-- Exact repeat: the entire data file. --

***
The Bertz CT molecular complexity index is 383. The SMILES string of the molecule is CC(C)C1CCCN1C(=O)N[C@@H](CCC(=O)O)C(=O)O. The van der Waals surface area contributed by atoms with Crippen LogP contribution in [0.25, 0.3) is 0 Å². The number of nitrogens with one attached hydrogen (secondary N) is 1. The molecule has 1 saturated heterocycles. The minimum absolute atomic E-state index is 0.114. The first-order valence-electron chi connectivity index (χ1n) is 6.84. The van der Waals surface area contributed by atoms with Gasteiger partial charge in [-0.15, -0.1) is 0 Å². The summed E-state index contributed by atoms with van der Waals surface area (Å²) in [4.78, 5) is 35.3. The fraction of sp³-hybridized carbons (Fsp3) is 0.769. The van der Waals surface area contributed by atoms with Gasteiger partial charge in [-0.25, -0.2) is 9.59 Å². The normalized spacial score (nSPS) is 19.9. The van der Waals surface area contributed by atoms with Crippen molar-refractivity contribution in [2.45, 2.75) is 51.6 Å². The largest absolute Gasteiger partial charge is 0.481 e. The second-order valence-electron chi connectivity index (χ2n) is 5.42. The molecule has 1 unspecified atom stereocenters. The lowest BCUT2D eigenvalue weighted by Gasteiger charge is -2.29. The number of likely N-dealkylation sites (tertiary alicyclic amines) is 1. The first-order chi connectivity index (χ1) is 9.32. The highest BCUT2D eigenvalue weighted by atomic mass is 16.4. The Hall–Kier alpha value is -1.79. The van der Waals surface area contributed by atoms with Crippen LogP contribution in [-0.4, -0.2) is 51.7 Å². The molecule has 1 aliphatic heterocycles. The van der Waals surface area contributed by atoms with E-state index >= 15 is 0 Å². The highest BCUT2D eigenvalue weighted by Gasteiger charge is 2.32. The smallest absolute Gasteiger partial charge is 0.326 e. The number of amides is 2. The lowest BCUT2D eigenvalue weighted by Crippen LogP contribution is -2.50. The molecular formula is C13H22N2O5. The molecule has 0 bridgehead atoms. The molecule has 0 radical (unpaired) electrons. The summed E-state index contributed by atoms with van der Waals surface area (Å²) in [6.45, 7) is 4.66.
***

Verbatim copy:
The Bertz CT molecular complexity index is 383. The SMILES string of the molecule is CC(C)C1CCCN1C(=O)N[C@@H](CCC(=O)O)C(=O)O. The van der Waals surface area contributed by atoms with Crippen LogP contribution in [0.25, 0.3) is 0 Å². The number of nitrogens with one attached hydrogen (secondary N) is 1. The molecule has 1 saturated heterocycles. The minimum absolute atomic E-state index is 0.114. The first-order valence-electron chi connectivity index (χ1n) is 6.84. The van der Waals surface area contributed by atoms with Gasteiger partial charge in [-0.15, -0.1) is 0 Å². The summed E-state index contributed by atoms with van der Waals surface area (Å²) in [4.78, 5) is 35.3. The fraction of sp³-hybridized carbons (Fsp3) is 0.769. The van der Waals surface area contributed by atoms with Gasteiger partial charge in [-0.25, -0.2) is 9.59 Å². The normalized spacial score (nSPS) is 19.9. The van der Waals surface area contributed by atoms with Crippen molar-refractivity contribution in [2.45, 2.75) is 51.6 Å². The largest absolute Gasteiger partial charge is 0.481 e. The second-order valence-electron chi connectivity index (χ2n) is 5.42. The molecule has 1 unspecified atom stereocenters. The lowest BCUT2D eigenvalue weighted by Gasteiger charge is -2.29. The number of likely N-dealkylation sites (tertiary alicyclic amines) is 1. The first-order chi connectivity index (χ1) is 9.32. The highest BCUT2D eigenvalue weighted by atomic mass is 16.4. The Hall–Kier alpha value is -1.79. The van der Waals surface area contributed by atoms with Crippen LogP contribution in [-0.4, -0.2) is 51.7 Å². The molecule has 1 aliphatic heterocycles. The van der Waals surface area contributed by atoms with E-state index >= 15 is 0 Å². The highest BCUT2D eigenvalue weighted by Gasteiger charge is 2.32. The smallest absolute Gasteiger partial charge is 0.326 e. The number of amides is 2. The lowest BCUT2D eigenvalue weighted by Crippen LogP contribution is -2.50. The molecular formula is C13H22N2O5. The molecule has 0 bridgehead atoms. The molecule has 0 radical (unpaired) electrons. The summed E-state index contributed by atoms with van der Waals surface area (Å²) in [6.45, 7) is 4.66.